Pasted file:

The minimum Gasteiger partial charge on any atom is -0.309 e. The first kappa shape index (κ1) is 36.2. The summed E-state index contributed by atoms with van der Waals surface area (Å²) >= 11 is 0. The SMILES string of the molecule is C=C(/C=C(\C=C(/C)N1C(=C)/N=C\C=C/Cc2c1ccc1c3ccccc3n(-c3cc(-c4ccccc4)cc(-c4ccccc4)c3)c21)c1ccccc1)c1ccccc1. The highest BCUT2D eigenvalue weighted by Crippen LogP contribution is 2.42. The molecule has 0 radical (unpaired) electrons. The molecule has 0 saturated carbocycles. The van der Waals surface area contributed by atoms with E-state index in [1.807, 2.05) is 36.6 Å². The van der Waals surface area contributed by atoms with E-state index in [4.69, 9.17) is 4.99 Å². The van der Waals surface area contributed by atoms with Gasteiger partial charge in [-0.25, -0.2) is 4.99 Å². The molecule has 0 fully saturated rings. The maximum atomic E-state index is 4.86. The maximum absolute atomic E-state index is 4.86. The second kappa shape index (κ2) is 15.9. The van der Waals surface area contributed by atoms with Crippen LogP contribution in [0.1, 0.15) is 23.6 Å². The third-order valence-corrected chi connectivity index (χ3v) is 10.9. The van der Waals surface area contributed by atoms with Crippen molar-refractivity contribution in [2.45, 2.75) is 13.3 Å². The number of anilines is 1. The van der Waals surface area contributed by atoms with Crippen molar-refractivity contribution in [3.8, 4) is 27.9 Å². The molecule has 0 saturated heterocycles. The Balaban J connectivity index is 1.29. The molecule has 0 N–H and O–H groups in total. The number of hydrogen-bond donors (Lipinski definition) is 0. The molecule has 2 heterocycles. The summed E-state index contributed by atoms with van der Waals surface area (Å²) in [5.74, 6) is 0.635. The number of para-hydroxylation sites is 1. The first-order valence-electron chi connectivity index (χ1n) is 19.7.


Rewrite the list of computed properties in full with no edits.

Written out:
The minimum Gasteiger partial charge on any atom is -0.309 e. The first kappa shape index (κ1) is 36.2. The summed E-state index contributed by atoms with van der Waals surface area (Å²) >= 11 is 0. The SMILES string of the molecule is C=C(/C=C(\C=C(/C)N1C(=C)/N=C\C=C/Cc2c1ccc1c3ccccc3n(-c3cc(-c4ccccc4)cc(-c4ccccc4)c3)c21)c1ccccc1)c1ccccc1. The highest BCUT2D eigenvalue weighted by Crippen LogP contribution is 2.42. The molecule has 0 radical (unpaired) electrons. The molecule has 0 saturated carbocycles. The van der Waals surface area contributed by atoms with E-state index in [1.807, 2.05) is 36.6 Å². The van der Waals surface area contributed by atoms with E-state index in [4.69, 9.17) is 4.99 Å². The van der Waals surface area contributed by atoms with Gasteiger partial charge in [-0.25, -0.2) is 4.99 Å². The molecule has 0 fully saturated rings. The maximum atomic E-state index is 4.86. The maximum absolute atomic E-state index is 4.86. The second kappa shape index (κ2) is 15.9. The van der Waals surface area contributed by atoms with Crippen LogP contribution in [0.1, 0.15) is 23.6 Å². The third-order valence-corrected chi connectivity index (χ3v) is 10.9. The van der Waals surface area contributed by atoms with Crippen molar-refractivity contribution in [2.45, 2.75) is 13.3 Å². The number of anilines is 1. The van der Waals surface area contributed by atoms with Crippen molar-refractivity contribution in [3.8, 4) is 27.9 Å². The molecule has 0 saturated heterocycles. The Balaban J connectivity index is 1.29. The molecule has 0 N–H and O–H groups in total. The number of hydrogen-bond donors (Lipinski definition) is 0. The molecule has 2 heterocycles. The summed E-state index contributed by atoms with van der Waals surface area (Å²) in [5.74, 6) is 0.635. The number of para-hydroxylation sites is 1. The first-order valence-electron chi connectivity index (χ1n) is 19.7.